Where can you stand with one foot in the northern hemisphere and the other in the southern hemisphere? How can you feel chilly standing at the Equator? Is that a real shrunken head? The answer to all of these questions and more can be found at a site called Middle of the Earth, located a few kilometers north of Quito, Ecuador.
Legend has it that an ancient and powerful ruler of Peru wanted to give both of his sons a portion of his kingdom. He carved out a piece of Peruvian land located at the middle of the earth. The land became known as Ecuador. Its name referencing the Equator that crosses right through the heart of it.
In 1736, the French Academy of Sciences sent an expedition to Ecuador to find the exact location of the Equator, in order to calculate the circumference of the Earth. Once they determined the site, a stone monument was erected at San Antonio de Pichincha, and “Mitad del Mundo” (Middle of the World) city was founded. The site houses museums, a planetarium and several restaurants. If you feel hungry, try a bite of cuy, the local delicacy. What’s cuy? Cooked guinea pig.
Shrunken Human Head
The French almost got it right – using instruments they had available to them at the time. But the Incas who came to Ecuador in 1460 discovered the true center of the earth, in a much earlier time. These people, whose tribal name means “Children of the Sun”, were excellent astronomers. As proof of this, when G.P.S. positioning was developed over 500 years later, scientists decided that it was the Incas who found the exact spot and without the use of sophisticated scientific instruments.
To visit the true G.P.S. center of the earth, travel a few yards beyond Mitad del Mundo City to the outdoor exhibit of Museo de Sitio Intinan. Here, visitors can wander through a replica Inca village with thatched huts, complete with authentic furniture, pots and utensils. A multi-lingual guide gives detailed accounts of the archeology and culture of the people who lived here.
Is that a real shrunken head? In the remote Amazon region of Ecuador, the warring tribes used to shrink the heads of captured enemies. This practice may not have been entirely abandoned in the most remote parts of the jungle. Standing just inside a thatched house the guide explains how and why this was done. There is a fascinating, yet gristly pictogram on the wall of a thatched hut showing the process step-by-step. The head currently on display was the son of a tribal chief. Feathered earrings hang from pierced ears and you can see the stitches where the bluish eyelids have been sewn shut.
Further down the path, another hut is home to a sampling of crawly creatures that abound in the Amazon jungle. One display case holds a huge dead snake submerged in murky Amazon River water. Another glass box contains an orange spider, its leg-span larger than the hand of a grown man. A small bottle holds a poisonous fish.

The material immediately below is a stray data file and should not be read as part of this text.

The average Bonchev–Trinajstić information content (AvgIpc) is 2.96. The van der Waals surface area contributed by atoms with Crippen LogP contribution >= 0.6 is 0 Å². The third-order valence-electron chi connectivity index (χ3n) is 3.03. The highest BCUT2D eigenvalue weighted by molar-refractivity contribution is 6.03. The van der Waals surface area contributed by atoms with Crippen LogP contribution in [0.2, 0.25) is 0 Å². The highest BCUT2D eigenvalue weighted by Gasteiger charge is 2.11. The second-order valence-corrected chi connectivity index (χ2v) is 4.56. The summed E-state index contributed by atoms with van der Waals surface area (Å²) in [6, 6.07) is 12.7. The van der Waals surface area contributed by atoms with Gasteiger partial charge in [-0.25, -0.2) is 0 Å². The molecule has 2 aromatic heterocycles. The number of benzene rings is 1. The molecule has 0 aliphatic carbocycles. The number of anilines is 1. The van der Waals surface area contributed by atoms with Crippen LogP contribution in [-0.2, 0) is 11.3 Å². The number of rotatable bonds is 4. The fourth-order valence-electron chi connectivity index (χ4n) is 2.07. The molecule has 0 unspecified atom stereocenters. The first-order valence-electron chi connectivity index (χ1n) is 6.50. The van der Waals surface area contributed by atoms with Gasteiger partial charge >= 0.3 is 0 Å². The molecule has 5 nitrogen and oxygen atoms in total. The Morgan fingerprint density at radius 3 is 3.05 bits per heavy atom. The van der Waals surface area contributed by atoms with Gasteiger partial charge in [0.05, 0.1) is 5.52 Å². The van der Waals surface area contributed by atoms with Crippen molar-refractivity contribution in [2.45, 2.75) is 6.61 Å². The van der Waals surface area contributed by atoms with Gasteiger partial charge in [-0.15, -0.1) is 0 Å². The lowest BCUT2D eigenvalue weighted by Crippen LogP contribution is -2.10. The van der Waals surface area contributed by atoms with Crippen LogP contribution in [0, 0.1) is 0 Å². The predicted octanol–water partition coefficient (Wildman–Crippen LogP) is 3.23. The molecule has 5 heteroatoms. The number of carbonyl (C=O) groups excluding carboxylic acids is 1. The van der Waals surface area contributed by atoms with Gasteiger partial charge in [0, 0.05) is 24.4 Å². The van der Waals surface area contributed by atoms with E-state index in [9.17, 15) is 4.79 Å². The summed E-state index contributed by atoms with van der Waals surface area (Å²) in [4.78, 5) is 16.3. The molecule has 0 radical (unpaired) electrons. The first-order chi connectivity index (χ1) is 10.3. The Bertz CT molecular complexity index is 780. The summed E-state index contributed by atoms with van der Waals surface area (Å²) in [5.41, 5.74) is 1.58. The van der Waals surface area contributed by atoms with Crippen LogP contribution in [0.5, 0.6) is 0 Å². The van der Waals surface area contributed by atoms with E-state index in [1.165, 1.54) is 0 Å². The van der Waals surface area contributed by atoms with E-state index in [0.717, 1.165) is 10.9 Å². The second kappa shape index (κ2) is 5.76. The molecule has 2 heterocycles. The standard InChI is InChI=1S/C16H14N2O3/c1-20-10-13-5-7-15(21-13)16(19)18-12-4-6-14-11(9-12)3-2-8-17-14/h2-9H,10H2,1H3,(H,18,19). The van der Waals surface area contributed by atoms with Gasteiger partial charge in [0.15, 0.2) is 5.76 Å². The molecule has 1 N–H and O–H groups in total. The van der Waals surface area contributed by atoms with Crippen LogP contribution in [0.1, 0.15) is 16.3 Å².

In the common area, the guide gives a demonstration on how to use a blowgun. Give it a try. You’ll find it heavier and harder to do than it looks.
Walk by an open Inca burial mound. The dead would lie curled up in fetal position, inside of a jar. Food, drink and personal items were placed around the body, so they would have something to eat and drink in the next life. Then, members of their family were put to sleep and buried alive in the mound, to accompany the deceased into the next life.
A few steps away, a guide takes you through a series of demonstrations. Demonstration stations are centered over a 3 inch wide red stripe painted on the rocky ground that runs the length of the exhibit. This stripe marks the G.P.S. location of the Equator. The first station shows how a solar clock works. It is so accurate; you can set your watch by its time.
Did you know that you could stand a raw egg on its end, at the Equator? It takes a steady hand and a little practice, but the guide shows visitors how to balance an egg on the head of a nail. It should rest there without falling off. If you can do it, you get a certificate.
Next, the guide demonstrates Korioli centrifugal forces using a sink full of water. At the Equator, water drains from a sink by falling straight down into the bucket below. Once the sink empties, she lifts it up and carries it a few feet north of the Equator and pours water back into the sink. When she pulls the plug, the water swirls down the drain counterclockwise. In the final part of the demonstration, she carries the sink a few feet south of the Equator. This time, the water drains clockwise.
Museu de Sitio Intinan is not in many guidebooks. It’s not crowded so you can spend time admiring the wonders of this little-known part of the country. Bring a jacket because here you’re standing at an altitude of about 7,000 feet. When the cool mountain breezes blow, it’s chilly.
Middle of the World City is about 20 minutes drive from the capital city of Quito. If you come, the entrance fee to the “Middle of the World City” is $2.00, to the Planetarium $1.50. Visiting hours: Monday through Thursday 0900 – 1800 Friday, Saturday and Sunday 0900 – 1900. Museo de Sitio Intinan Ethnic Museum entrance fee is $3.00. Bring your passport. Have it stamped “Mitad Del Mundo – Ecuador LAT: 0°-0°-0°”.